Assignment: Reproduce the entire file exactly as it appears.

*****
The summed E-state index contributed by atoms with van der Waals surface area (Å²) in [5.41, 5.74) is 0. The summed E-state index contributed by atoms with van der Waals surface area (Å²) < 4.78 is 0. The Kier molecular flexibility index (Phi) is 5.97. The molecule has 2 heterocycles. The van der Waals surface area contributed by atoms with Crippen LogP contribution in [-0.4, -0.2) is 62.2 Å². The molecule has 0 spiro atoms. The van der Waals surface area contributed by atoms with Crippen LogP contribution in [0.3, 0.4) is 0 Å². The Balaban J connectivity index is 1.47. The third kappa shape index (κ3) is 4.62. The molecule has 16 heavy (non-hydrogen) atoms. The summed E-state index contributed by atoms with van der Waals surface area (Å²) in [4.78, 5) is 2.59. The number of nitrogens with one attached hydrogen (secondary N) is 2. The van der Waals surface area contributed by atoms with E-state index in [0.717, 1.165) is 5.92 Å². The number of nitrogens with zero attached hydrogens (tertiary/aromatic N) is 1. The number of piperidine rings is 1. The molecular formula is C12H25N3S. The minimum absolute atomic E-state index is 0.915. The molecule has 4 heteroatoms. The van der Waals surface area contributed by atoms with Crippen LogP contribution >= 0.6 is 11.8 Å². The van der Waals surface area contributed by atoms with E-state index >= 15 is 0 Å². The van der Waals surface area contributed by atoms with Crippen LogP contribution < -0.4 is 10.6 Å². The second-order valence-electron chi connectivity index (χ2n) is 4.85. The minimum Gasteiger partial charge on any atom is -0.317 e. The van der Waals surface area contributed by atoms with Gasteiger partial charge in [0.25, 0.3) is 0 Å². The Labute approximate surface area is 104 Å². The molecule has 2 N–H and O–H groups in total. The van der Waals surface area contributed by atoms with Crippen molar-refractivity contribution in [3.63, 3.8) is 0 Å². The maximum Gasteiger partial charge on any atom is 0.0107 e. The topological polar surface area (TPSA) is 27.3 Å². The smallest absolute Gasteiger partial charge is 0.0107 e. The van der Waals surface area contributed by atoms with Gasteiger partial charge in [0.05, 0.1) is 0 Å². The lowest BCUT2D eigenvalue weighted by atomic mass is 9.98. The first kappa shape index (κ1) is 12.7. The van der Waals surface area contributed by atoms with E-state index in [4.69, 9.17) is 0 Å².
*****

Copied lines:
The summed E-state index contributed by atoms with van der Waals surface area (Å²) in [5.41, 5.74) is 0. The summed E-state index contributed by atoms with van der Waals surface area (Å²) < 4.78 is 0. The Kier molecular flexibility index (Phi) is 5.97. The molecule has 2 heterocycles. The van der Waals surface area contributed by atoms with Crippen LogP contribution in [-0.4, -0.2) is 62.2 Å². The molecule has 0 spiro atoms. The van der Waals surface area contributed by atoms with Crippen LogP contribution in [0.3, 0.4) is 0 Å². The Balaban J connectivity index is 1.47. The third kappa shape index (κ3) is 4.62. The molecule has 16 heavy (non-hydrogen) atoms. The summed E-state index contributed by atoms with van der Waals surface area (Å²) in [4.78, 5) is 2.59. The number of nitrogens with one attached hydrogen (secondary N) is 2. The van der Waals surface area contributed by atoms with E-state index in [0.717, 1.165) is 5.92 Å². The number of nitrogens with zero attached hydrogens (tertiary/aromatic N) is 1. The number of piperidine rings is 1. The molecular formula is C12H25N3S. The minimum absolute atomic E-state index is 0.915. The molecule has 4 heteroatoms. The van der Waals surface area contributed by atoms with Crippen LogP contribution >= 0.6 is 11.8 Å². The van der Waals surface area contributed by atoms with E-state index >= 15 is 0 Å². The van der Waals surface area contributed by atoms with Crippen LogP contribution < -0.4 is 10.6 Å². The second-order valence-electron chi connectivity index (χ2n) is 4.85. The minimum Gasteiger partial charge on any atom is -0.317 e. The van der Waals surface area contributed by atoms with Gasteiger partial charge in [0.25, 0.3) is 0 Å². The Labute approximate surface area is 104 Å². The molecule has 2 N–H and O–H groups in total. The van der Waals surface area contributed by atoms with Crippen molar-refractivity contribution in [3.63, 3.8) is 0 Å². The maximum Gasteiger partial charge on any atom is 0.0107 e. The topological polar surface area (TPSA) is 27.3 Å². The smallest absolute Gasteiger partial charge is 0.0107 e. The van der Waals surface area contributed by atoms with Gasteiger partial charge in [0.05, 0.1) is 0 Å². The lowest BCUT2D eigenvalue weighted by atomic mass is 9.98. The first kappa shape index (κ1) is 12.7. The van der Waals surface area contributed by atoms with E-state index in [4.69, 9.17) is 0 Å².